Charge Coil Testing Last updated April 20, 2006
In the Capacitance Discharge Ignitions, CDI, which includes the Tecumseh SSI, there is a coil of wire which, when the magnet
on the flywheel flies by, generates a few Alternating Current ( AC ) voltage pulses. These voltage pulses are converted to
Direct Current ( DC) by a couple of diodes which in turn charges up the capacitor to as much as 450 Volts DC. This usually
occurs about 180 to 270 degrees of crank rotation before the actual discharge of the capacitor for the spark.
The three different engine configurations discussed here include:
1. The Early Solid State Ignition where both the charging coil and the electronics module are under the flywheel. These
engines use an external DELCO motor / generator. Part number 610579 Figure 5-2-1, mag.jpg
2. The Later SSI where the charge coil is under the flywheel but the electronics is above the flywheel. These engines also
use an external DELCO motor / generator. Part number 610965 is for the Charge Coil Figure 5-2-2, SSI over.
3. The configuration with a TECUMSEH built in starter and alternator where the Charging Coil is part of the Stator Assembly
used for charging the battery. There are two configurations of these: 10 Amp Stator, Part number 610747 and 20 Amp Part Number
610902,( The 10 and 20 Amp refer to the battery charging portion of the part.) See Figure 5-2-3. OH140Stator
5-3 Testing Early Solid State Ignition with Delco Motor / Generator, 610759
There are two different configurations of the charging coil in the 610759 assembly. One of the configurations, I call configuration
B, has the diodes physically located in with the winding. The other configuration, I call configuration A, has the diodes
physically located on the printed circuit board inside the potted electronics module. For configuration B, I think the part
looks like this: Figure 5-3-1 Chargecoil.jpg
5-4 On the Configuration B, with the diodes in the Charge Coil, if you disconnect the charging coil from the electronics
module and measure the resistance, in one direction you should get infinity or open. Switching the ohm meter leads, and measuring
again, with a good digital meter I get about 7 Meg Ohm. With a inexpensive analog meter, I get 7 K Ohms. (The diodes are nonlinear
so different values at different test currents is not unreasonable.) Using the diode test function on the digital meter, I
get from .863 to .911 Volts. The normal junction voltage for a silicon device is about .5 Volts but in our case, we have two
diodes with the resistance of the winding across one of them, so these numbers are not unreasonable to me. The measurable
junction voltage is very hard evidence that there are diodes in the part.
For the configuration A, that doesn’t have diodes in them, I get from 923 to 958 Ohms in both directions and nothing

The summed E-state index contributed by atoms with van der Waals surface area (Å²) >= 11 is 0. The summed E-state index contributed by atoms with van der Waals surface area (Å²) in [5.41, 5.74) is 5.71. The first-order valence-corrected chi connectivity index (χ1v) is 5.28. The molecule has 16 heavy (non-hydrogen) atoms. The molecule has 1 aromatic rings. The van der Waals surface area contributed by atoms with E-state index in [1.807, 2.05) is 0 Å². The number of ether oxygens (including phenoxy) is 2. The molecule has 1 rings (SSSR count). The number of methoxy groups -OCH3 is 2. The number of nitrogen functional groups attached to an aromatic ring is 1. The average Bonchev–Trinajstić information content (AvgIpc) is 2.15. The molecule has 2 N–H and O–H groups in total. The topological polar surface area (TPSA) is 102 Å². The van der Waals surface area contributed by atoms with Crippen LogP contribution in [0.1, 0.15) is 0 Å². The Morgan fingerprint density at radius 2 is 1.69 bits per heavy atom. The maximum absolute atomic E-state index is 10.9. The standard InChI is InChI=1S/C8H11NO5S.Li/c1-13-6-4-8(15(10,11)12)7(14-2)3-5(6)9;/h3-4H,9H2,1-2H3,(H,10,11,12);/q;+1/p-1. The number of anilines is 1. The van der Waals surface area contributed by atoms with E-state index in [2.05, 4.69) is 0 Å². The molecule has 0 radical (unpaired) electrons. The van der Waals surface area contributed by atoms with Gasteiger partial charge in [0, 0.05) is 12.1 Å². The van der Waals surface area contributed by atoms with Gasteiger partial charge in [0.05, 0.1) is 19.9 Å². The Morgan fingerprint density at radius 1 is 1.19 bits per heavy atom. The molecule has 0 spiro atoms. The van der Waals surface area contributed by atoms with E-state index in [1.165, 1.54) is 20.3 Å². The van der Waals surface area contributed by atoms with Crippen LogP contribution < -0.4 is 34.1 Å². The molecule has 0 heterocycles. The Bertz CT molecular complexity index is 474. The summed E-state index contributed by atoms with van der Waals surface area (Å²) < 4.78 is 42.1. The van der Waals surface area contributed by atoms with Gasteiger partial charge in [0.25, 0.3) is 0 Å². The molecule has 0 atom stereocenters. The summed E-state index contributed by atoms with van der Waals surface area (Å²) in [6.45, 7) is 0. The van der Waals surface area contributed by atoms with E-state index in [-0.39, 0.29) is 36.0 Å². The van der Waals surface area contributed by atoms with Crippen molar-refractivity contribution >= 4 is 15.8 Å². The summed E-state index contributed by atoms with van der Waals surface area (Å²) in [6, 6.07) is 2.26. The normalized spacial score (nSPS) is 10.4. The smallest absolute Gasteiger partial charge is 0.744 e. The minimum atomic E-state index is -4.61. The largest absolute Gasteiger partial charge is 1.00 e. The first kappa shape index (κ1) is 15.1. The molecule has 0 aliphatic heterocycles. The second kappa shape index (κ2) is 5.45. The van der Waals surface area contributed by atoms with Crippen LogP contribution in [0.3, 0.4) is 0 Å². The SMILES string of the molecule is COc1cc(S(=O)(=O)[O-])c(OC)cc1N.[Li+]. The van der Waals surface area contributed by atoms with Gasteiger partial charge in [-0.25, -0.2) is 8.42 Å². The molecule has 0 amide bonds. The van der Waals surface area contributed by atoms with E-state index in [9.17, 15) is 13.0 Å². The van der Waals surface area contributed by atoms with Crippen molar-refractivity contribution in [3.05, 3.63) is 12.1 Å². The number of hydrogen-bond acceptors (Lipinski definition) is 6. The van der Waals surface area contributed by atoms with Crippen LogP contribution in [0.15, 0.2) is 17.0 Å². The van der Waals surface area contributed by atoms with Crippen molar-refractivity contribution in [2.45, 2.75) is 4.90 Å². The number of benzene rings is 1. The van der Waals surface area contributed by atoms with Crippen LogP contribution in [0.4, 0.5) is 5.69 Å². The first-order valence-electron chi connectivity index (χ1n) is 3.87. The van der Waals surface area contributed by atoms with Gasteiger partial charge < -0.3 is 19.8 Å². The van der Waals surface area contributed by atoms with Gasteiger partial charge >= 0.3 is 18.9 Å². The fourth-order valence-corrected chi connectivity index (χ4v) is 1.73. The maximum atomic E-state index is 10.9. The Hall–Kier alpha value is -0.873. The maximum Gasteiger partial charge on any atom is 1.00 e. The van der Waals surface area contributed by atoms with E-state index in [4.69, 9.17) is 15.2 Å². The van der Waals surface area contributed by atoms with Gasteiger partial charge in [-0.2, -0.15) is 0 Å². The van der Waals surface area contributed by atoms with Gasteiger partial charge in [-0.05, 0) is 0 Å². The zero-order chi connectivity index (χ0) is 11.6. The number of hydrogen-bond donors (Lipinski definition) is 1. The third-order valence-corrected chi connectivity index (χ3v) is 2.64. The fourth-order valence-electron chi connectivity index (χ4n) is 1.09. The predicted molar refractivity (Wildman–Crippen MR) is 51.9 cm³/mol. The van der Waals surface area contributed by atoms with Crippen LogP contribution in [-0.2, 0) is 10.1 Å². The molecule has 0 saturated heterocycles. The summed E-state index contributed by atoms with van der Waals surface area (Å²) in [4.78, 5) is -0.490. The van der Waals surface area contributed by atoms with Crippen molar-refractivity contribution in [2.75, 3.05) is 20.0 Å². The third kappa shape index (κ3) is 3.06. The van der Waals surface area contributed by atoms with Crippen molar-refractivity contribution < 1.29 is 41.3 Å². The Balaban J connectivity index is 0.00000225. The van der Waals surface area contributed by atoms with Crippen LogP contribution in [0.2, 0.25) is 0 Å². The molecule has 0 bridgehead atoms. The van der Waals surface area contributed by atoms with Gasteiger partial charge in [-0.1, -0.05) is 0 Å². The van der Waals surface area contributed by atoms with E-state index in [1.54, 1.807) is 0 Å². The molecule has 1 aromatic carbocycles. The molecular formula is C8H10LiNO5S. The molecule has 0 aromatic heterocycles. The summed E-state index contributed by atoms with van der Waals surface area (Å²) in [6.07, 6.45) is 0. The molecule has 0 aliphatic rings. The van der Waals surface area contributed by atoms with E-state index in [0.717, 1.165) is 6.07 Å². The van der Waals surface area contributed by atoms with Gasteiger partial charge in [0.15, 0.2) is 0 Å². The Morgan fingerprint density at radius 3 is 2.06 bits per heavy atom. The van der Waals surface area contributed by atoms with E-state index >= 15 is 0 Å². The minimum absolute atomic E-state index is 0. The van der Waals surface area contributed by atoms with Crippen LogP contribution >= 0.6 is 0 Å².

on the diode test function.
If it turns out that the charging coil has the diodes in it and is good, then you are lucky to have the configuration where
you can replace the capacitor in the electronics module using the section on the web page Solid State Ignition Repair.
5-5 Testing Later Solid State Ignitions with Delco Motor
/ Generator, 610965
My Objective here is to provide baseline measurements for
a known good part. Unfortunately, I don’t have one. If someone could loan me one, I could test it and return it. I would
also like to try to rewind the coil on mine.
The part, Figure
5-5-1 and schematic, Figure 5-5-2 are shown below:
5-6 First I should note that a similar schematic appears in the Tecumseh manual, 8 to 18 HP Cast Iron engines, but the
diodes are reversed, making the output negative instead of positive. At this point, I don’t know which is correct. A
simple meter test with the actual hardware , if I had a good part, would resolve the issue. This Charge Coil mates with a
SSI, p/n 610906,which is also used on the 20 Amp charging system. The autopsy on the 610906 indicates that this part also
has diodes in it for the 20 Amp Stator and the diodes do indeed provide negative pulses to charge the capacitor. This indicates
that the diodes above are backwards and that the manual is correct. Also, there is another coil called "exciter" which I have
no clue what that is for, so I left it out. It probably pertains to a different configuration.
5-8 Testing Solid State Ignition Where the Charge Coil is part of the Stator,
20 Amp PN 610902 Figures 5- 8-1, 20staror.jpg Figures 5- 8-2, 20statorCt.jpg
The charge coil is wound on two poles with a very fine, 32 gauge
( .008"), wire with a resistance of 137 Olms. The battery charging coils are wound with very heavy, 14 gauge (.0641") wire
on the remaining 16 poles. The connection for the kill switch has a 40.5 olm resister in series with it and goes to the center
pin on the plug. The voltage output of the charge coil disconnected from the SSI varies with RPM from 50 Volts peak to 120
I found it interesting that there are no diodes in the part; thus
AC is provided to the SSI Module, P/N 610906. Other charge coils ,P/N 610965 have diodes to provide a DC to power the some
part. This implies that the SSI has diodes in it to convert the AC to DC and that the SSI can accept either an AC or a DC
input. I think I would like to do more testing before I really believe it. I have a SSI soaking in carb cleaner to soften